Source code

The source code for the Arduino and Raspberry Pi is available from github at the link below.

Networking challenge – Raspberry Pi and Arduino Code

At the moment the code is quite basic. It is a non-GUI program which runs on the command line that I controlled using a Pi-Top (Raspberry Pi laptop). The answers to the questions are hard-coded into the Python file. This is fairly easy to edit in the source code, and certainly easier than having to push an update to the Arduino each time it’s updated, but I do hope to replace this with a configuration file in future.

How it went

I thought it went well on the day. I would much rather the pupils have something that they can interact with than just spend the day talking or answering questions. You could see that some of the pupils were generally interested and came over to have a go (despite having to compete with a reaction game on the Army stall next door).

There’s some things I’d like to change for next time in terms of the questions, but I enjoyed it and I hope that they found it useful.

Getting started with 3D printing using Linux

January 15th, 2017


I have now got a 3D printer. I haven’t done much with it yet and it’s a steep learning curve but I’m looking forward to getting into 3D printing.

Choosing a 3D printer

The first decision was which 3D printer to buy. There are a lot of different choices starting from little over £100 and going into several thousands of pounds. The one that I opted for was one of the more expensive budget ones costing a few hundred pounds. It is made by Wanhao, the model is the Wanhao i3Plus Duplicator. At the time of writing this is out of stock on Amazon UK, but they do have the Wanhao i3 V2 Duplicator. The i3Plus integrates the control unit with touchscreen into the main printer instead of needing additional unit, this does mean it takes up less space on the desk.

One of the things I wanted was a 3d printer that was based on the open source Prusa design rather than a proprietary design. This means that it is possible to upgrade or change the printer in future, such as by changing the printer extruder to support different materials. It’s not something that I necessarily plan to do in future, but I like to keep that option open. It also means that if there is an updated version of the file format then I could potentially use that by upgrading the firmware (software) which may not be available with a proprietary printer. Some 3D printers even go so far as only allowing their own plastic being used such as the XYZ Printing Junior. There may be some benefits to using the printer approved materials, but this could also be restrictive.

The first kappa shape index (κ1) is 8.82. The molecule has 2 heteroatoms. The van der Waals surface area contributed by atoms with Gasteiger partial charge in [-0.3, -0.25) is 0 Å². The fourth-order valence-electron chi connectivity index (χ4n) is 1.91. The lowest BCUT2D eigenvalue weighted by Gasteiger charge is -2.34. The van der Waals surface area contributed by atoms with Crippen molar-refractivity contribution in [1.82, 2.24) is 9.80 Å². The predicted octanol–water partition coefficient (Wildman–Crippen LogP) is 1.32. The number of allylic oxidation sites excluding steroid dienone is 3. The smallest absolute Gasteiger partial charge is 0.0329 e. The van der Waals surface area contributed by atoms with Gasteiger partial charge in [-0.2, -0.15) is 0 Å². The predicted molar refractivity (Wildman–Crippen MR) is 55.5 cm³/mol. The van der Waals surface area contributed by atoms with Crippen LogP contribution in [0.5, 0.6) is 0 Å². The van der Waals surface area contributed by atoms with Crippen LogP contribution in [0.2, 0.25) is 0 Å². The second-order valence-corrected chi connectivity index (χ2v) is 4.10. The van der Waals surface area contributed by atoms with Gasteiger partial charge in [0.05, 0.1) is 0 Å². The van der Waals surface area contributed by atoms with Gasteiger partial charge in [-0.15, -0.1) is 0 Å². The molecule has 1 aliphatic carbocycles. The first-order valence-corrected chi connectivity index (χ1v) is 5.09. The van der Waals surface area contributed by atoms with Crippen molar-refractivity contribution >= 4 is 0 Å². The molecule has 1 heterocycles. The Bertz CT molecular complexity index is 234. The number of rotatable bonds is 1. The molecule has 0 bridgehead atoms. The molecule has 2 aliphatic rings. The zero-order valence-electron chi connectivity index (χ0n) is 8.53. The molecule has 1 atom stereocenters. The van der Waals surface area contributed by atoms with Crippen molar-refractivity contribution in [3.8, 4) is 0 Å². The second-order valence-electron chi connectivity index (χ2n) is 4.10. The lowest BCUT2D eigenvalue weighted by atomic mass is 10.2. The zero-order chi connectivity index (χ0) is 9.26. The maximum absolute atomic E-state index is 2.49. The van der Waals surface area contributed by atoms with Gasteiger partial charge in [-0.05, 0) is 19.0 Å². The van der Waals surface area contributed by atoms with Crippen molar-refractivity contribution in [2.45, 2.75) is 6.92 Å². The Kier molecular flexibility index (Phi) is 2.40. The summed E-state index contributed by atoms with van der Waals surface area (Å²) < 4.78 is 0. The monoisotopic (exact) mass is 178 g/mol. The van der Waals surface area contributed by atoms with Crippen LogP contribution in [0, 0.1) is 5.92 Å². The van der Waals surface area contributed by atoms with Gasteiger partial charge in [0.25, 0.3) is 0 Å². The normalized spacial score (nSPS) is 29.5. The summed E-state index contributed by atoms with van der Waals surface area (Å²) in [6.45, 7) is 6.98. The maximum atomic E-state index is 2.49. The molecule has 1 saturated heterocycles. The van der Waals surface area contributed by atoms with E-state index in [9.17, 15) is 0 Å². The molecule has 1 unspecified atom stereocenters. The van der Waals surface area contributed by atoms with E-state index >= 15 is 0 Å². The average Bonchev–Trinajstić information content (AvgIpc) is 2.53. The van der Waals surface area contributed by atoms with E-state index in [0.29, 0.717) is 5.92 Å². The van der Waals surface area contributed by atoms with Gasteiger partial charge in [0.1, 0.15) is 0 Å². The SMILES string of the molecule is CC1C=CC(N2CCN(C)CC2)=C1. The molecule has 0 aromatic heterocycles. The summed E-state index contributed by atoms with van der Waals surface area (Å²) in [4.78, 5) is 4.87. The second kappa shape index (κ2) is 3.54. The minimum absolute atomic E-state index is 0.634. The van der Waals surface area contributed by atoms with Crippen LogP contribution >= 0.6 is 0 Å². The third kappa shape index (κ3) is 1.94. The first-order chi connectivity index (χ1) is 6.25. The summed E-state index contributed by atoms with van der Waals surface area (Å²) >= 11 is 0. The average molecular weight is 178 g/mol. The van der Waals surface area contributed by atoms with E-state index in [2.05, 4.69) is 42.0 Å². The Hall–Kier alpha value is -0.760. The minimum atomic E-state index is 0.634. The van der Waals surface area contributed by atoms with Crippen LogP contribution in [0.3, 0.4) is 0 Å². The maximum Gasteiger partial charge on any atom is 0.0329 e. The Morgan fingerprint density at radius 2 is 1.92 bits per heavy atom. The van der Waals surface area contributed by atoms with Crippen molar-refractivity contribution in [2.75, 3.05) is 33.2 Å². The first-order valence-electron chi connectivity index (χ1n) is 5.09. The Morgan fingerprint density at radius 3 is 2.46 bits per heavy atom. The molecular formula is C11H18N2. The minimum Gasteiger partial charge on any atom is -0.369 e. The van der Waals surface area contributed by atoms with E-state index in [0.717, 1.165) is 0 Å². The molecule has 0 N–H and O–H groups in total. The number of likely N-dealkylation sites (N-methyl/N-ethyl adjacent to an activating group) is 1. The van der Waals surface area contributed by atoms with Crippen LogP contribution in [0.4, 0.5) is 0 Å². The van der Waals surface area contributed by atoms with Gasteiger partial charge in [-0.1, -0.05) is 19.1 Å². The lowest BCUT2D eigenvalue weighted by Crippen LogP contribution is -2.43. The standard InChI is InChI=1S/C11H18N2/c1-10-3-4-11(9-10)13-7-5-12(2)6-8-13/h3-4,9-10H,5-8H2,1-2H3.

Wanhao i3Plus 3D printer

Another benefit of the Wanhao printers is that the printer is supplied partly or fully assembled, whereas some printers are provided as a kit which involves assembling all the individual components. In the case of the Wanhao i3Plus Duplicator then the main parts of assembly were to attach the vertical assembly to the base and connect several wires by plugging them into the relevant connector sockets. This means that the printer was up and running within an hour of opening the box, whereas with some other printers it may take several hours.

Another consideration is that the mains electrical connections are fully enclosed within the printer. On some of the kit printers this is sometimes in the form of a separate power supply block which is connected directly to the mains. Just looking at customer reviews one 3D printers includes the quote “The power supply has to be wired to mains and the live wire is only covered by a small flap..potential for shocks exist…” – see this review. I haven’t verified this myself, but it is an additional thing to consider if you then need to add an additional enclosure for the power supply.

One feature that this printer doesn’t have that I considered is a dual-head. I can see that there are instances where that may be useful, but I did not think it essential for my first 3D printer. It also doesn’t have a self-levelling base, which some 3D printers do include.

This isn’t the only 3D printer which ticks all those boxes, but it is one that did and I’m happy with the 3D printer I bought.

SD Card included with the 3D printer

The most common way to print on the 3D printer is by saving the print files to an SD card and inserting that into the printer. An alternative is to connect a computer directly to the 3D printer, but that could tie the computer up for a long time.